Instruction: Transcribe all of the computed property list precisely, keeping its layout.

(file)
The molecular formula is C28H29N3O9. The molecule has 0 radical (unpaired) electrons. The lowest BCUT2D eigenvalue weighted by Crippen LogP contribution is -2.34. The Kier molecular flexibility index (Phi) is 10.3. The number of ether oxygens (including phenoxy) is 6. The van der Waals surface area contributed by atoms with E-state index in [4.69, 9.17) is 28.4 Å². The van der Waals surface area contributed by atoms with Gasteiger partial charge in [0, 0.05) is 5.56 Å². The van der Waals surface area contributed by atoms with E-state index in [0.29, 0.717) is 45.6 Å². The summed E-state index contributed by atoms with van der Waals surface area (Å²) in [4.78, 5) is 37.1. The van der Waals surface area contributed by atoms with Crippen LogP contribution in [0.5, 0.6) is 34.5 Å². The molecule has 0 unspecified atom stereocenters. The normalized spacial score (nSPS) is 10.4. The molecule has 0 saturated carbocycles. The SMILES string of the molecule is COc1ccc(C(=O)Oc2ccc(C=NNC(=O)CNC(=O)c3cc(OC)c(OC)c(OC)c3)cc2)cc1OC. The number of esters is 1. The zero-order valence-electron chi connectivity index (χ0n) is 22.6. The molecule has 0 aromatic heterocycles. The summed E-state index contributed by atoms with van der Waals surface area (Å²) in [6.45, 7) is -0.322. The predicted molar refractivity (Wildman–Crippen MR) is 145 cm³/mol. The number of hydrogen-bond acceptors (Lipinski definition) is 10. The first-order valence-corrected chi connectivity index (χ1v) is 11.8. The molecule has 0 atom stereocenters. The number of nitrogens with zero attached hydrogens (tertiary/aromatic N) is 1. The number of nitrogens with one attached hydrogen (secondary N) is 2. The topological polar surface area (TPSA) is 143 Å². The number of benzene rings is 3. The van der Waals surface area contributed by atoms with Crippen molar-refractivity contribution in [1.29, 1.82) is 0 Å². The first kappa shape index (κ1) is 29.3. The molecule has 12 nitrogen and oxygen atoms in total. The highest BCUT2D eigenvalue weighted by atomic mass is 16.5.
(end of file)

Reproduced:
The molecular formula is C28H29N3O9. The molecule has 0 radical (unpaired) electrons. The lowest BCUT2D eigenvalue weighted by Crippen LogP contribution is -2.34. The Kier molecular flexibility index (Phi) is 10.3. The number of ether oxygens (including phenoxy) is 6. The van der Waals surface area contributed by atoms with E-state index in [4.69, 9.17) is 28.4 Å². The van der Waals surface area contributed by atoms with Gasteiger partial charge in [0, 0.05) is 5.56 Å². The van der Waals surface area contributed by atoms with E-state index in [0.29, 0.717) is 45.6 Å². The summed E-state index contributed by atoms with van der Waals surface area (Å²) in [4.78, 5) is 37.1. The van der Waals surface area contributed by atoms with Crippen LogP contribution in [0.5, 0.6) is 34.5 Å². The molecule has 0 unspecified atom stereocenters. The normalized spacial score (nSPS) is 10.4. The molecule has 0 saturated carbocycles. The SMILES string of the molecule is COc1ccc(C(=O)Oc2ccc(C=NNC(=O)CNC(=O)c3cc(OC)c(OC)c(OC)c3)cc2)cc1OC. The number of esters is 1. The zero-order valence-electron chi connectivity index (χ0n) is 22.6. The molecule has 0 aromatic heterocycles. The summed E-state index contributed by atoms with van der Waals surface area (Å²) in [6.45, 7) is -0.322. The predicted molar refractivity (Wildman–Crippen MR) is 145 cm³/mol. The number of hydrogen-bond acceptors (Lipinski definition) is 10. The first-order valence-corrected chi connectivity index (χ1v) is 11.8. The molecule has 0 atom stereocenters. The number of nitrogens with zero attached hydrogens (tertiary/aromatic N) is 1. The number of nitrogens with one attached hydrogen (secondary N) is 2. The topological polar surface area (TPSA) is 143 Å². The number of benzene rings is 3. The van der Waals surface area contributed by atoms with Crippen molar-refractivity contribution in [1.29, 1.82) is 0 Å². The first kappa shape index (κ1) is 29.3. The molecule has 12 nitrogen and oxygen atoms in total. The highest BCUT2D eigenvalue weighted by atomic mass is 16.5.